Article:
namespaces-considered-harmful: Difference between revisions

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* [[semantic-class-names]]
* [[semantic-class-names]]
* [[namespaced-attributes-considered-harmful]]
* [[namespaced-attributes-considered-harmful]]
* [[ Wikipedia on namespaces]]
* [ Wikipedia on namespaces]

Revision as of 12:24, 5 February 2008

namespaces considered harmful

In particular namespaces for content are considered harmful (e.g. XML namespaces, QNames in attributes etc.). Namespaces for code is outside the bounds of the topic of this page.

Author/Editor: Tantek Çelik

namespaced content has failed

Namespaced content on the Web has failed.

It's been tried by numerous groups, before microformats, and after. It's even been tried in the context of RSS and RDF, and in practice people write scrapers that look for namespace prefixes as if they are part of the element name, not as mere shorthands for namespace URIs.

If you want to carry on a theoretical discussion of namespaces, please do so elsewhere, for in practice, discussing them is a waste of time, and off-topic for microformats lists.

namespaced content is not well supported

Namespaces are actually *not* well supported in sufficient modern browsers, nor even sufficiently with enough W3C technologies or test suites as compared to (X)HTML + semantic class names + CSS.

articles documenting the failure of namespaced content

The mixed namespace approach has already been tried by *numerous* others since 1998 and has failed on the Web.

namespaces for content are a negative

Namespaces are actually a *huge* negative. Search for:

namespaced content discourages interoperability of data

Namespaces encourage people to seclude themselves in their own namespace and invent their own schema rather than reusing existing elements in existing formats. This hurts interoperability because a dozen different namespaces can all have their own slightly different semantics for the same element. See BuildOrBuy for support for this argument, specifically

Use somebody elses rather than making aliases on purpose. It's one thing to make your own and then discover that there's something equivalent out there. It's quite another to willfully clutter the semantic web with aliases; the latter increases the burden on the community of consuming your data, so it's anti-social.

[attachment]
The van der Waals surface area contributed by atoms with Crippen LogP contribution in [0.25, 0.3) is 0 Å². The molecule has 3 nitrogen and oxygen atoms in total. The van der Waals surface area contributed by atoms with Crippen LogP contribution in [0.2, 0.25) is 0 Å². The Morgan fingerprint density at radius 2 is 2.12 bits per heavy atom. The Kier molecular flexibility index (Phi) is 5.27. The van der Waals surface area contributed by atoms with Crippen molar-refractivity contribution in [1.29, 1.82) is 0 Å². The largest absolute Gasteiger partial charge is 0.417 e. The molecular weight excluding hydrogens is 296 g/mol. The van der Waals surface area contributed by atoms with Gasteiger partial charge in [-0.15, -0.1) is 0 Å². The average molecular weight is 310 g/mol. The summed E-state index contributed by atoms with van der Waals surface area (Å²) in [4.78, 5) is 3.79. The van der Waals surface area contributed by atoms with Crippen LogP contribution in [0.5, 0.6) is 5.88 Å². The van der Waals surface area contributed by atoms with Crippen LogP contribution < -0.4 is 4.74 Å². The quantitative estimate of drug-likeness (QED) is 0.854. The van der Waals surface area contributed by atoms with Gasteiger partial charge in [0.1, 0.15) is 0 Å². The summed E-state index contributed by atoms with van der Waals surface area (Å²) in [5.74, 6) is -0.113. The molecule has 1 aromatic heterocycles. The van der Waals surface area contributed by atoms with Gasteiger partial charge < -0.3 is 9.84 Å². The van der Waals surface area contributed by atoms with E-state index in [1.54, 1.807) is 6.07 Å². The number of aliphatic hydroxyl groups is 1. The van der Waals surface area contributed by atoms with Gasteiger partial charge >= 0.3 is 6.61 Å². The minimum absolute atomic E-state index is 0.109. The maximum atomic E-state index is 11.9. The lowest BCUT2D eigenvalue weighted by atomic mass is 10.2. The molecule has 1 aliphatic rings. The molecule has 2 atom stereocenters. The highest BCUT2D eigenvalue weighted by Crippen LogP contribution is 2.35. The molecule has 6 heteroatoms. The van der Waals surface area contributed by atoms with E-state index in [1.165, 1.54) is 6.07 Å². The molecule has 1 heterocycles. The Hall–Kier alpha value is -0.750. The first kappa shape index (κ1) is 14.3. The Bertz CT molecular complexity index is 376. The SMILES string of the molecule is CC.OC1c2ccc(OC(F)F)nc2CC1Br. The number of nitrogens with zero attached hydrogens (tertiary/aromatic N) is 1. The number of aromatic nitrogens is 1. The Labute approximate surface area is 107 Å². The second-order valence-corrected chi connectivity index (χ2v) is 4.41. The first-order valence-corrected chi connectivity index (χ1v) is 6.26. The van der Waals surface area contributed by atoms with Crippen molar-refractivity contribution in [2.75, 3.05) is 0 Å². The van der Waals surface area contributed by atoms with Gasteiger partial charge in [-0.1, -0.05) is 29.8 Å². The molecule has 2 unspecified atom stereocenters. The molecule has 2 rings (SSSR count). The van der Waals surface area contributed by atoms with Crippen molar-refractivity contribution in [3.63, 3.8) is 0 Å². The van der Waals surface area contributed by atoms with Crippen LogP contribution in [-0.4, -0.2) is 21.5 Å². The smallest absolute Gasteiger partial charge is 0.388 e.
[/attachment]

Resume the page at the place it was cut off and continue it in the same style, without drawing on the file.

If you start thinking about the web in terms of OOP and polymorphism, namespaces break the polymorphic model that allows you handle widely varied data structures using the same methods.

using namespaces cost a lot of time

From the #whatwg IRC channel on on 2007-10-25:

# [15:43] <hsivonen> I wonder how many hours in my life has been wasted looking up namespace URIs for copying and pasting

non-namespaced techniques have been succeeding

On the other hand, XHTML + semantic class names (aka posh) has seen widespread adoption among the web authoring/design/IA/publishing community. Microformats is leveraging the approach that is both working better and frankly dominating in practice on the Web.


Well, what about hAtom?

hAtom 0.1 appears to use to namespaces. In particular:

  • entry-title
  • entry-content
  • entry-summary

It just looks like it uses an "emulates namespace" - the definition of those three items is so specific to the problem domain that we invented names specifically for that. For example, "entry-title" isn't any old title, it's specifically the Atom concept of a title. You could imagine a blog post semantically marked up where a "fn" is around the entry-title with some more information ("David Janes says...").

See Also